Digital Threat Assessment Toolkit
6.1 Rules of Engagement
Many of the search techniques and investigative tools of Digital Threat Assessment may seem to be invasive, as they involve searching for and viewing personal information and content; however, what you are searching for is publicly viewable data.
It is important to remember the purpose of threat assessment. Threat Assessment in general (and thus Digital Threat Assessment) involves collecting data from multiple sources to make the most well-informed, data-driven assessment of risk. This allows the multidisciplinary team to structure the most appropriate intervention strategy possible to provide an opportunity for corrective action to take place and redirect an at-risk person towards a positive, safe, and pro-social outcome.
Receiving a threat through a digital medium can be very unsettling. It can be a challenge to determine who the individual behind the threat is, their access to the means to carry out the threat, and whether other individuals are involved. Your response (what is done and how you ensure your response is not over or under-reactive) is most often closely related to the data you have available on which to base your decision. Being well-informed about what to look for, where to look for additional information, and how to take appropriate action is key information to have when determining what to do next.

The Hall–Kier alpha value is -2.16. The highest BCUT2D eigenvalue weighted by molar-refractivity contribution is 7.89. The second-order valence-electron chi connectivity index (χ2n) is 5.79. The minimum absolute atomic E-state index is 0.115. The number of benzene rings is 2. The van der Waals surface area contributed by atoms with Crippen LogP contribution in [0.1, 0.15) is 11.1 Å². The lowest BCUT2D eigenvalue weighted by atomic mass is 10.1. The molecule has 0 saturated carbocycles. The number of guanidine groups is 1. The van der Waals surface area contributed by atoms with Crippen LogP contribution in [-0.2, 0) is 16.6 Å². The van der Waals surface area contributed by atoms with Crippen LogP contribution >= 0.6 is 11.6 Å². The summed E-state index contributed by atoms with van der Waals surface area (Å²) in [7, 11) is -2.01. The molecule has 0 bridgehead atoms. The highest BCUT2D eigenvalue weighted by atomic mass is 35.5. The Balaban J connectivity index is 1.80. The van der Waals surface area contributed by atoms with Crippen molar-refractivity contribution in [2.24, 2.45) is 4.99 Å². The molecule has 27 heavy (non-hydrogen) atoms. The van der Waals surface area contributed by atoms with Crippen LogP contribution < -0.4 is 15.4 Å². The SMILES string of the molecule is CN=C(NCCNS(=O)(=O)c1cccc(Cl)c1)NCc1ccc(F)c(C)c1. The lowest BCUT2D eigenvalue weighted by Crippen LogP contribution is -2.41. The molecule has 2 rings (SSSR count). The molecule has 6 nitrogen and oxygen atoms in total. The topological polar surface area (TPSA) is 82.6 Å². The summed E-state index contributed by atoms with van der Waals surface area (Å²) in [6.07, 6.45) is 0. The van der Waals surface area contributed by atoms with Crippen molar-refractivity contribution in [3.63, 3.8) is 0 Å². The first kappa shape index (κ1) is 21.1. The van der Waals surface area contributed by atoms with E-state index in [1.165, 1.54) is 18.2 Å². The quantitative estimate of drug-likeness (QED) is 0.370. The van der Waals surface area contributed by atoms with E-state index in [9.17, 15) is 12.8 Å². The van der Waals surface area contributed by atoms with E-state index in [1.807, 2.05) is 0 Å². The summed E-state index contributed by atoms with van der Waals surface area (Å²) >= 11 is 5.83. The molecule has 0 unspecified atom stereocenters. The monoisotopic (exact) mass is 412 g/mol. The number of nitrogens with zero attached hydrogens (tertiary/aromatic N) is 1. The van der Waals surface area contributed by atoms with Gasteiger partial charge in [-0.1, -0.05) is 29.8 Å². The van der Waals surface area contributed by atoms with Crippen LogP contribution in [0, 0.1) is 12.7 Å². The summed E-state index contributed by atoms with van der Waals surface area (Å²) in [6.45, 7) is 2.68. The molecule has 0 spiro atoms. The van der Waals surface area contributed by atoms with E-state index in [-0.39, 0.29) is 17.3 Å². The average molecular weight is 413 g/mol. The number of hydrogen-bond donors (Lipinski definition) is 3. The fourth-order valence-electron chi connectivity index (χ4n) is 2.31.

Digital Threat Assessment tools should never be used in a vacuum or as a “fishing expedition” to locate information that could be used against a student, including suspension or expulsion. A poorly timed suspension or premature disciplinary action can be a risk-enhancer for a student who is at risk.
Tip: A threat assessment MUST precede disciplinary action.